Older Americans' risk-benefit preferences for modifying the course of Alzheimer disease.

Journal Article (Journal Article)

Alzheimer disease (AD) is a progressive, ultimately fatal neurodegenerative illness affecting millions of patients, families, and caregivers. Effective disease-modifying therapies for AD are desperately needed, but none currently exist on the market. Thus, accelerating the discovery, development, and approval of new disease-modifying drugs for AD is a high priority for individuals, physicians, and medical decision makers. Potentially disease-modifying drugs likely will have significant therapeutic benefits but also may have treatment-related risks. We quantified older Americans' treatment-related risk tolerance by eliciting their willingness to accept the risk of treatment-related death or permanent severe disability in exchange for modifying the course of AD. A stated-choice survey instrument was administered to 2146 American residents 60 years of age and older. On average, subjects were willing to accept a 1-year risk of treatment-related death or permanent severe disability from stroke of over 30% for a treatment that prevents AD from progressing beyond the mild stage. Thus, most people in this age cohort are willing to accept considerable risks in return for disease-modifying benefits of new AD drugs. These results are consistent with other studies indicating that individuals view AD as a serious, life threatening illness that imposes heavy burdens on both patients and caregivers.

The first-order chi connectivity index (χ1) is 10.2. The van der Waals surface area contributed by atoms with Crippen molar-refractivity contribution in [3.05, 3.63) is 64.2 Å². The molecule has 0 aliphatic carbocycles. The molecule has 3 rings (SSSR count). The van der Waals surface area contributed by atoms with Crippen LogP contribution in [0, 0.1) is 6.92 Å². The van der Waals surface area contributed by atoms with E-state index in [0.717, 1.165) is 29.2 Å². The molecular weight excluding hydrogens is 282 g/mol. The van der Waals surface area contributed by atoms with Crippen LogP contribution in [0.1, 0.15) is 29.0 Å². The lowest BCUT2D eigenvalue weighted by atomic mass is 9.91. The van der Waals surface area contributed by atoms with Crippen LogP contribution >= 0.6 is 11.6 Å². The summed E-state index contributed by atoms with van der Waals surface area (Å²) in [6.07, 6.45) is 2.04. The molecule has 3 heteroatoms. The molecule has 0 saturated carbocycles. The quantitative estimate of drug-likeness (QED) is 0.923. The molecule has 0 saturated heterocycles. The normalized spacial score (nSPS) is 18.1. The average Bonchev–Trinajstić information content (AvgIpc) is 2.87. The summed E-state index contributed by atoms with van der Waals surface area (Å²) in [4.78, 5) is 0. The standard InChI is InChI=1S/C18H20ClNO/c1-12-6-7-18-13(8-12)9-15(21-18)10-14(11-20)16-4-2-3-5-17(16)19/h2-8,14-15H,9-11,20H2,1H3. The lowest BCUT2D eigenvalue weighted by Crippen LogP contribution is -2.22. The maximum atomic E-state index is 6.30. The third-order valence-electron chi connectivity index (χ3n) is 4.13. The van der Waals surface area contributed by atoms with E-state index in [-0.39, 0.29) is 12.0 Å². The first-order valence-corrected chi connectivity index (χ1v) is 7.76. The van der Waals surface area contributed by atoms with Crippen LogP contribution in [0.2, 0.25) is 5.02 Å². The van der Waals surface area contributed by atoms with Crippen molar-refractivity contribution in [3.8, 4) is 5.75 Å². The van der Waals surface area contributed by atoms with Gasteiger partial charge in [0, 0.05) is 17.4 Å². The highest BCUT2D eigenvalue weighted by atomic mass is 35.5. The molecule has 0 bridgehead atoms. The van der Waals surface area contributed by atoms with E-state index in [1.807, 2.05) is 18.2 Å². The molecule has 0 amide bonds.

Full Text

Duke Authors

Cited Authors

  • Hauber, AB; Johnson, FR; Fillit, H; Mohamed, AF; Leibman, C; Arrighi, HM; Grundman, M; Townsend, RJ

Published Date

  • January 2009

Published In

Volume / Issue

  • 23 / 1

Start / End Page

  • 23 - 32

PubMed ID

  • 18725862

Electronic International Standard Serial Number (EISSN)

  • 1546-4156

Digital Object Identifier (DOI)

  • 10.1097/WAD.0b013e318181e4c7


  • eng

Conference Location

  • United States